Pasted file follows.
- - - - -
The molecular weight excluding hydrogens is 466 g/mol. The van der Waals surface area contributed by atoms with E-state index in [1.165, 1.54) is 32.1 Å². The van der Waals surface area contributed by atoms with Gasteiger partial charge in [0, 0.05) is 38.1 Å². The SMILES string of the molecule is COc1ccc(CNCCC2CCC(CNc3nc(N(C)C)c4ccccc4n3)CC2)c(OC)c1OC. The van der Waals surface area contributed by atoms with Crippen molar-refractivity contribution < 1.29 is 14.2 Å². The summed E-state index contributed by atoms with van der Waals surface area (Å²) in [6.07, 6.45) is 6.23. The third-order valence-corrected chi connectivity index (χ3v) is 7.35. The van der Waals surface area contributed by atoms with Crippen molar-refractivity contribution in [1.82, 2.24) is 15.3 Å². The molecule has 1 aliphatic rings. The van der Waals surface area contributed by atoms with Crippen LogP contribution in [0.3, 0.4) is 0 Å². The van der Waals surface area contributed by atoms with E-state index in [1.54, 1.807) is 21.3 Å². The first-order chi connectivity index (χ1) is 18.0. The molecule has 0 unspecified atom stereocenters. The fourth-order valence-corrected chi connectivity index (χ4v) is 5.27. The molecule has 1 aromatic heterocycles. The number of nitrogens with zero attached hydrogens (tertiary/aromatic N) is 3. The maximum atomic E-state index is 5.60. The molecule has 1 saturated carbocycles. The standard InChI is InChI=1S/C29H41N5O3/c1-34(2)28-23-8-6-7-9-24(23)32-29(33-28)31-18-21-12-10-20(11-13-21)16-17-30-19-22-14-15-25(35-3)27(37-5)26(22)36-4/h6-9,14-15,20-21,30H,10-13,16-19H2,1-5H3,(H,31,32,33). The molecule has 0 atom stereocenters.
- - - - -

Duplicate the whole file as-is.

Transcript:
The molecular weight excluding hydrogens is 466 g/mol. The van der Waals surface area contributed by atoms with E-state index in [1.165, 1.54) is 32.1 Å². The van der Waals surface area contributed by atoms with Gasteiger partial charge in [0, 0.05) is 38.1 Å². The SMILES string of the molecule is COc1ccc(CNCCC2CCC(CNc3nc(N(C)C)c4ccccc4n3)CC2)c(OC)c1OC. The van der Waals surface area contributed by atoms with Crippen molar-refractivity contribution < 1.29 is 14.2 Å². The summed E-state index contributed by atoms with van der Waals surface area (Å²) in [6.07, 6.45) is 6.23. The third-order valence-corrected chi connectivity index (χ3v) is 7.35. The van der Waals surface area contributed by atoms with Crippen molar-refractivity contribution in [1.82, 2.24) is 15.3 Å². The molecule has 1 aliphatic rings. The van der Waals surface area contributed by atoms with Crippen LogP contribution in [0.3, 0.4) is 0 Å². The van der Waals surface area contributed by atoms with E-state index in [1.54, 1.807) is 21.3 Å². The first-order chi connectivity index (χ1) is 18.0. The molecule has 0 unspecified atom stereocenters. The fourth-order valence-corrected chi connectivity index (χ4v) is 5.27. The molecule has 1 aromatic heterocycles. The number of nitrogens with zero attached hydrogens (tertiary/aromatic N) is 3. The maximum atomic E-state index is 5.60. The molecule has 1 saturated carbocycles. The standard InChI is InChI=1S/C29H41N5O3/c1-34(2)28-23-8-6-7-9-24(23)32-29(33-28)31-18-21-12-10-20(11-13-21)16-17-30-19-22-14-15-25(35-3)27(37-5)26(22)36-4/h6-9,14-15,20-21,30H,10-13,16-19H2,1-5H3,(H,31,32,33). The molecule has 0 atom stereocenters.